As a child in the 1950s and 60s, I remember having a fascination for Russia, or in those days, the Soviet Union. In American schools and homes we were trained to believe that the Soviet Union was our evil enemy. Somehow the largest country in the world, with more people than the US, was ideologically wrong, its people avowed atheists who hated us and were determined to destroy us. On TV, I watched Rocky & Bullwinkle cartoons and enjoyed how the heroic squirrel and moose saved America time and time again from the evil duo, Boris and Natasha. In 1980 Ronald Reagan referred to the Soviet Union as "the Evil Empire" during his campaign for the presidency. The Soviet Union was also a forbidden, closed place, a place that I was told I could never visit. Also during the 1960s, I enjoyed reading Soviet Life which my dentist kept in his waiting room. I loved looking through this magazine and imagining what it would be like to be a Russian. The faces and stories were of people like ourselves and yet different in interesting ways, not evil ways. Something was definitely inconsistent between what we were taught and what I believed in my heart about the Russians. And my fascination for this place grew and grew.Go to Chapter 1
In 1990, Professor Edward Carberry organized a 2-week trip to the Soviet Union for twenty American chemistry teachers and glassblowers. We were able to visit universities in Moscow, Kiev and Leningrad and accomplish quite a lot of site-seeing as well. The trip lacked much personal contact with Russians, however. We left with impressions of a country in turmoil. Years of Soviet stagnation were taking their toll and the Russian peoples were anxious for reforms. Little did we know that we were visiting the Soviet Union in her final days. Most of us returned to America, more appreciative of what we have in this country. For me, the mystique that the Soviet Union held was largely gone -- although I had seen interesting places, I had not really met the Russian people.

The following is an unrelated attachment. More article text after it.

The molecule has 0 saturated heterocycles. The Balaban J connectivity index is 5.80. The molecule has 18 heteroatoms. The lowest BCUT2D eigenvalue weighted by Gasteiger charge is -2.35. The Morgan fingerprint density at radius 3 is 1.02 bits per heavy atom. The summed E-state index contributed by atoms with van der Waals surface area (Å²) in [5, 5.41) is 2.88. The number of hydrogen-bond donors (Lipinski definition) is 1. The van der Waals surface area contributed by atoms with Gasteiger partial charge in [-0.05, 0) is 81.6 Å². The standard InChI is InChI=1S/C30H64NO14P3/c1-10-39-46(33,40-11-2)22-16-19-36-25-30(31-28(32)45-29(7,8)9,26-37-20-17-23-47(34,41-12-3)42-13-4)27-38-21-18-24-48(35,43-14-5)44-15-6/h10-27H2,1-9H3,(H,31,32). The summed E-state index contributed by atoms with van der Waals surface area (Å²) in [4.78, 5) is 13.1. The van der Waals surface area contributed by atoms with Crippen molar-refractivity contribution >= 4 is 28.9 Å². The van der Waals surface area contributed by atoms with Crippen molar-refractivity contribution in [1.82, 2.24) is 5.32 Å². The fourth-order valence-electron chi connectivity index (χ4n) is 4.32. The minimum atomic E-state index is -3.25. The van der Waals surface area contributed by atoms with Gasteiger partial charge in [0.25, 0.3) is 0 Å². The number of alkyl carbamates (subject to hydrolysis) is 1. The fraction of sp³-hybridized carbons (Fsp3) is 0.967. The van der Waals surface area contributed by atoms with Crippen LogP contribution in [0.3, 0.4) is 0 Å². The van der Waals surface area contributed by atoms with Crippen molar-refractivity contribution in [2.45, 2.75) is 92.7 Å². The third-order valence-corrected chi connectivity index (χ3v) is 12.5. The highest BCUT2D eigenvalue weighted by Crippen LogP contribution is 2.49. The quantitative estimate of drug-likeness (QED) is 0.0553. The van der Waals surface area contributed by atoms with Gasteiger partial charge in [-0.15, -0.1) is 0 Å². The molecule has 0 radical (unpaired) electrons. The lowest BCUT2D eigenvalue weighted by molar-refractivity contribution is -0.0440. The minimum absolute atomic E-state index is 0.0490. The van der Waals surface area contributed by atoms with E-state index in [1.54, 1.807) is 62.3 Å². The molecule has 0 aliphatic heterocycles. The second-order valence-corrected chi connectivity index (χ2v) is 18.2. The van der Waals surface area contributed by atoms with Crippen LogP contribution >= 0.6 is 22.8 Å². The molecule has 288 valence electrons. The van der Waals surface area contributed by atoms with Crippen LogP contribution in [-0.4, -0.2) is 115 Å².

The trip described in this booklet took place during February and March, 1996 and was part of my sabbatical project. The trip is of a far more personal nature. For five weeks Ed Carberry, Sergei Traven and I traveled to several Russian cities giving chemistry demonstration programs at colleges and universities. Our audiences usually consisted of teachers-in-training and in-service teachers. We usually stayed in Russian homes and were always warmly welcomed as friends. During my 1990 trip, I learned something about the Soviet Union as a country and a place. During this trip, I learned more about the Russian people. Through these stories I have tried to introduce you to just a few of the Russian people. I hope you will noticed that they are quite like us in the things that matter. We all share the same hopes, dreams and fears. Human nature with all of its qualities and an innate goodness are the common threads that make us all basically alike.